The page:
Last Updated on November 18, 2011 by Jimson Lee
This summary is from the IAAF 2nd International Consensus Conference on “Nutrition for Athletics“ held in Monaco from April 18-20, 2007. Copies of the CD and booklet are available from the IAAF website www.iaaf.org.
Fluid Needs for Training and Competition in Athletics
Presenter: Susan Sherriffs (GBR)
Hydration status affects performance. Different events have different fluid needs. General guidelines for all events are to ensure euhydration by consuming about 500ml of fluid with sodium or sodium containing foods 2 hours before exercise. In the hours after exercise, 150% of the water lost should be provided to adequately re-hydrate. A scale can be used to estimate sweat losses. Competition hydration plans should be practiced during training.
The main concern in the sprint events is that warm-up and pre-race activities might result in a sub-optimal hydration status. Also, training in a warm environment or wearing heavy clothing can result in dehydration. There might be some advantage in commencing a race somewhat dehydrated, since this can positively influence power-to-weight ratio. However, no more than 2-3% of body weight should be lost. A higher degree of dehydration will negatively impact performance.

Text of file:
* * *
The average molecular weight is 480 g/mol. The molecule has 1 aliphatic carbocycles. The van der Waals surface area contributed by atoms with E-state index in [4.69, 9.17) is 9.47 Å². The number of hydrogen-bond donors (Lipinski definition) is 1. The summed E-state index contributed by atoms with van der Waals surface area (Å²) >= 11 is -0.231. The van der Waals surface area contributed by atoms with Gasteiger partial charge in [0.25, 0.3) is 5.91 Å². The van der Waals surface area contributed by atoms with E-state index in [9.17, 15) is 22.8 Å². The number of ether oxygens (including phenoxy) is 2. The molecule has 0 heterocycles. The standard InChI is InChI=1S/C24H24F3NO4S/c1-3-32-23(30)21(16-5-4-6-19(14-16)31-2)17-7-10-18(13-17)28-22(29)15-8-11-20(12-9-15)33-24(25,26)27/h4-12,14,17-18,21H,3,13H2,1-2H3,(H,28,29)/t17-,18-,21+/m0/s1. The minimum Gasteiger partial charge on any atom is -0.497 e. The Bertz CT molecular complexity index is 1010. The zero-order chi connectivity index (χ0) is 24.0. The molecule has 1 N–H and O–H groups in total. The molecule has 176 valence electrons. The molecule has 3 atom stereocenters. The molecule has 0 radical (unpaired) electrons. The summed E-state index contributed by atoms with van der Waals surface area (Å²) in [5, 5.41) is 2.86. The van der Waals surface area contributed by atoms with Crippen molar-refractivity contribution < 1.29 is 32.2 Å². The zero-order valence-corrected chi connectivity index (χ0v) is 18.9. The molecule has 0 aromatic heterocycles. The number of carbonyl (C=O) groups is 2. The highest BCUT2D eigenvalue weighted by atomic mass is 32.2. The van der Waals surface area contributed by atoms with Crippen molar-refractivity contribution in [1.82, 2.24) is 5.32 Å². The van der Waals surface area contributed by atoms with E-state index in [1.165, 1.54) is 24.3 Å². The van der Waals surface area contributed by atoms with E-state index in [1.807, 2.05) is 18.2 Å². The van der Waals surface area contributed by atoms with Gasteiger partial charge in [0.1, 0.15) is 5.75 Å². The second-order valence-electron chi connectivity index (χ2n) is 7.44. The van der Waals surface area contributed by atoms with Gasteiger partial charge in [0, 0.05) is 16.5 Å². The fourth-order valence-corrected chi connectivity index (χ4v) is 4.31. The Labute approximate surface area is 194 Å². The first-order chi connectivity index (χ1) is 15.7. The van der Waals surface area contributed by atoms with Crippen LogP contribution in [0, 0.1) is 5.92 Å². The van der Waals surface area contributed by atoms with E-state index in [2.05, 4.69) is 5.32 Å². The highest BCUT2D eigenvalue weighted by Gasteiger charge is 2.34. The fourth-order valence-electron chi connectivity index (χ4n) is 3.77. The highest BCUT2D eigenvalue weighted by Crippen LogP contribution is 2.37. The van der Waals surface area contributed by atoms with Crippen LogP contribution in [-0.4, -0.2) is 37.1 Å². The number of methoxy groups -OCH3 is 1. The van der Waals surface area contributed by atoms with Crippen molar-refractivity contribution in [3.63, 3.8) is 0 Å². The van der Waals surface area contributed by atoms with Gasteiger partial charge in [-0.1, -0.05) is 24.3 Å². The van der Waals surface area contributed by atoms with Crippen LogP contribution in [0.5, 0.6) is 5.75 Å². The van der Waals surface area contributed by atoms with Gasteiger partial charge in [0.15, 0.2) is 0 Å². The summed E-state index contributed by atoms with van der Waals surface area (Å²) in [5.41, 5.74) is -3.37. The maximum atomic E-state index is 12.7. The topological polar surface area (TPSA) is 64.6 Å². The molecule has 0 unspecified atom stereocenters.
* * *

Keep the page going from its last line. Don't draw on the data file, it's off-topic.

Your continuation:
Middle- and long-distance runners should always start their training and races euhydrated. For runs longer than 10km, there is a rationale for consuming fluids during exercise. Drinks should not have high energy density or osmolality. General guidelines for the amount of fluid replacement will be meaningless, since individual sweat rate and sweat sodium content vary greatly.
In the jumping events, no clear effect of mild dehydration has been found. If hypo-hydration does not reduce muscle force production or power then it may improve jumping performance. However, systematic research is required for confirmation.
There is no rationale for throwers to commence their competition hypo-hydrated. Studies show that accuracy, but not speed, of cricket bowlers was worse after dehydration. Throwers should aim to stay euhydrated, but beware not to over-drink during the long hours on the track.
Combined event athletes should aim to start their competition euhydrated and try to keep within 2% body weight loss during the day. Fluid can be ingested between attempts or between events. Athletes should beware not to over-drink, so that body weight is gained during the day. Sodium should be ingested in the form of sodium containing fluids or in the form of sodium containing foods. Recovery of body water lost during the first day of a combined event competition may be one of the recovery priorities for many of these athletes.
The above summary was written by Peter Res
If you wish to download this handy Grams and Calorie Calculator for Carbohydrate, Protein, and Fat, click here for the Excel spreadsheet.
This is part 9 of 14 in a series from the 2007 2nd IAAF International Consensus Conference “Nutrition for Athletics”